Dear Frank McCoy,
Thank you for all your research.
I still have a couple of problems, though.
1) How can you be so sure that Philo died c.AD50? The New International
Dictionary of the Christian Church states that he was 'probably past
middle age in AD40' when he went to Rome to see Gaius. I cannot find any
precise dating for his birth or his death. If that is the case, then
surely you cannot mount any argument that says 'he could not have done X
because he probably died in AD50.'
2) Eusebius does not cite the evidence for his statement that Philo's
books ended up in Roman libraries. I also wonder why Philo never boasted
3) Let's agree that Eusebius was correct and that Philo's works did end
up in Roman libraries. That is a very unusual example of how one
author's works ended up elsewhere. Can you really use that to establish
the ready availability of Philo's works in other places? Can you really
use that as an example of how readily anyone's works found their way
around the Roman Empire? Also, how available would Roman libraries be to
professed Christians? Would they be allowed in to handle precious mss?
4) Both Philo and Eusebius may be wrong about the Therapeutae. But that
is hardly the point here. What they both say implies some knowledge of
Christian writings by Philo.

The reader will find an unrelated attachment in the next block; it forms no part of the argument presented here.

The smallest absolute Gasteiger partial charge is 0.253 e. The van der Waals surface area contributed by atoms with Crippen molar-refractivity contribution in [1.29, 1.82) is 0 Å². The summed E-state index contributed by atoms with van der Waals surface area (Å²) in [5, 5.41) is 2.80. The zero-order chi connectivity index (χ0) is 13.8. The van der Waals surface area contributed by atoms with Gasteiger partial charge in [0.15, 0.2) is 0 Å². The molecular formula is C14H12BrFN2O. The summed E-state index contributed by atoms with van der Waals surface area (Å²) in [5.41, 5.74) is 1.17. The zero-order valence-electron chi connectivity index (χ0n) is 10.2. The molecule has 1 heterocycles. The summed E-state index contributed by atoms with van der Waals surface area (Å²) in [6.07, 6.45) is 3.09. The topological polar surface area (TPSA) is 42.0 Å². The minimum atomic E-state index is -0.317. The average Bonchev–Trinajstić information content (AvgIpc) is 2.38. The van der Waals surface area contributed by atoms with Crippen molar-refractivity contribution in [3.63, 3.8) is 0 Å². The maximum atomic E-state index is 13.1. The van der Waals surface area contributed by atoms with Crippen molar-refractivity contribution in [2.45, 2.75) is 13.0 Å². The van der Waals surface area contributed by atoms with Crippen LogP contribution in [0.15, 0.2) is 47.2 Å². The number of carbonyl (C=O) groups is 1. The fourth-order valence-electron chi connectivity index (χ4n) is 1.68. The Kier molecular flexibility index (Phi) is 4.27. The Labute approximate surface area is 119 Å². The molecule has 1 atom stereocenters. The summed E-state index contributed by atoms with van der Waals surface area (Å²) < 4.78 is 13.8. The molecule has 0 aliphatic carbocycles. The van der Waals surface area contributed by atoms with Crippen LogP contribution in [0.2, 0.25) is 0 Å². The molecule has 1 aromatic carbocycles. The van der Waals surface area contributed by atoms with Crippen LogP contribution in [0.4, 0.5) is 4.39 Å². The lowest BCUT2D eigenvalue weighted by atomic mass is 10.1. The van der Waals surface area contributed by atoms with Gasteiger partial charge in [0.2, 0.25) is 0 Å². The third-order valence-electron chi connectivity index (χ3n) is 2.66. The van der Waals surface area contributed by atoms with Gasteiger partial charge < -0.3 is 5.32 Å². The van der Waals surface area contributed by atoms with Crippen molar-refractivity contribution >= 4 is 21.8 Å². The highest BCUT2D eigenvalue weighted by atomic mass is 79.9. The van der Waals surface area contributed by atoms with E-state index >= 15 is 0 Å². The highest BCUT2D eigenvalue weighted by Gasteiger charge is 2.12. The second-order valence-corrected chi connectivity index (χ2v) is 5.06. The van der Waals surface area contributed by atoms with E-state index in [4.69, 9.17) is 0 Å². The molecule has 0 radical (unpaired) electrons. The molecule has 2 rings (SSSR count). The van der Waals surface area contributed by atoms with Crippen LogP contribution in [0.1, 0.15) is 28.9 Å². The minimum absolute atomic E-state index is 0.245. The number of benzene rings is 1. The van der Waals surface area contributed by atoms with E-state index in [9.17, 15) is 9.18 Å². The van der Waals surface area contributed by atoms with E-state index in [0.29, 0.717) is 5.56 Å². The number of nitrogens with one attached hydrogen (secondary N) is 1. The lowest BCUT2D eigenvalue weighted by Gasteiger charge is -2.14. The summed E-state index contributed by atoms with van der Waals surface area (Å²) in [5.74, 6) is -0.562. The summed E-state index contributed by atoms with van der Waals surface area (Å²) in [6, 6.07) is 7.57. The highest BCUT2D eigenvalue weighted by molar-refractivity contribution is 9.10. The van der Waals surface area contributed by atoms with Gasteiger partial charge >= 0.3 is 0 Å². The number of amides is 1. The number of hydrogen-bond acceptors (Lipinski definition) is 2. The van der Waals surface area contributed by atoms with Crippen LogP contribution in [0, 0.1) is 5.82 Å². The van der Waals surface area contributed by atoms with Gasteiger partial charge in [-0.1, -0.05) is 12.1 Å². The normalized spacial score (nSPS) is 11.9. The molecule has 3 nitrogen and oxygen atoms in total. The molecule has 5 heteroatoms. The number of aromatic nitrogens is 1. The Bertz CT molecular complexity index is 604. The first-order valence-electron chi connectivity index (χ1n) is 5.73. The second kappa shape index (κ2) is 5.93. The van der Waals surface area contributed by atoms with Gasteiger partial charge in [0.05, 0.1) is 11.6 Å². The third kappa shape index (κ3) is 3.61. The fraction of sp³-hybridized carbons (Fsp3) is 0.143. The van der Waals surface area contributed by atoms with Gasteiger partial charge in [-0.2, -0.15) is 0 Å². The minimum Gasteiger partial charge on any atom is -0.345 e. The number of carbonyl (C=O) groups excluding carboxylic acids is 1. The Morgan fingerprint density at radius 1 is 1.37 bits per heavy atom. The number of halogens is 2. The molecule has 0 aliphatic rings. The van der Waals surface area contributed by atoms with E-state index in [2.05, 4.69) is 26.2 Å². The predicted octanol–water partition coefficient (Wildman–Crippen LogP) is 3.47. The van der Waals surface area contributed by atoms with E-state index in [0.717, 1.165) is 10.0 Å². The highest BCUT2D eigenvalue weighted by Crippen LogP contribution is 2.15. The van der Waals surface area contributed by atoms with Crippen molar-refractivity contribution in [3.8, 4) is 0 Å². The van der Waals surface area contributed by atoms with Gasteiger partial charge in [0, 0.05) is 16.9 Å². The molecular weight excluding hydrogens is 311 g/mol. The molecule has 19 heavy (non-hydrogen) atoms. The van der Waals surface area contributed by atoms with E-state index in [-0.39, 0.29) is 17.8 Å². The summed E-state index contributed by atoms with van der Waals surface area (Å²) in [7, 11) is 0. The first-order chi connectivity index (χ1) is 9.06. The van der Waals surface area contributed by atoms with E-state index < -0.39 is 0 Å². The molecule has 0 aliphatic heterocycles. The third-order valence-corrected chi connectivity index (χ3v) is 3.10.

5) Let me quote from Wisdom of Solomon 18:14-16
'For while gentle silence enveloped all things,
and night in its swift course was now gone,
your all-powerful word leaped from heaven, from the royal throne,
into the midst of the land that was doomed,
a stern warrior,
carrying the sharp sword of your authentic command,
and stood and filled all things with death,
and touched heaven while standing on the earth.'
Why do we need Philo?
Earlier in 16:12
'For neither herb nor poultice cured them,
but it was your word, O Lord, that heals all people.'
I would translate the last phrase the way the Greek has it, 'the all
In 9:1 is the conjunction of logos and sophia.
Let's agree to differ here, Frank. I guess I happen to want evidence
more precise than is available by the nature of things. That means that,
for me, I have to withhold my judgment of such matters.
Now to the whole business of the BD being adopted into Mary's family.
Has no-one studied the way households worked in those days? Women had
little if any status outside their relationship to a male. As eldest
son, Jesus was the head of the household of Joseph, now dead. Mary is
'the mother of Jesus'. Jesus is not 'the son of Mary'. She gets her
identity from him. He does not get his identity from her.
What he was doing was entrusting his mother to the household of the BD.
She would then be identified through him. He would not be identified
For whatever reason, Jesus did not want his mother to be sponsored by
James, who would take over as head of the household when Jesus died,
seeing Jesus did not leave any son of his own behind. Mary would join
the household of the BD and become his surrogate mother, not just a
surrogate sister or daughter or cousin. This is not Roman adoption but
Mediterranean Hebrew adoption.
Ross Saunders from DownUnder.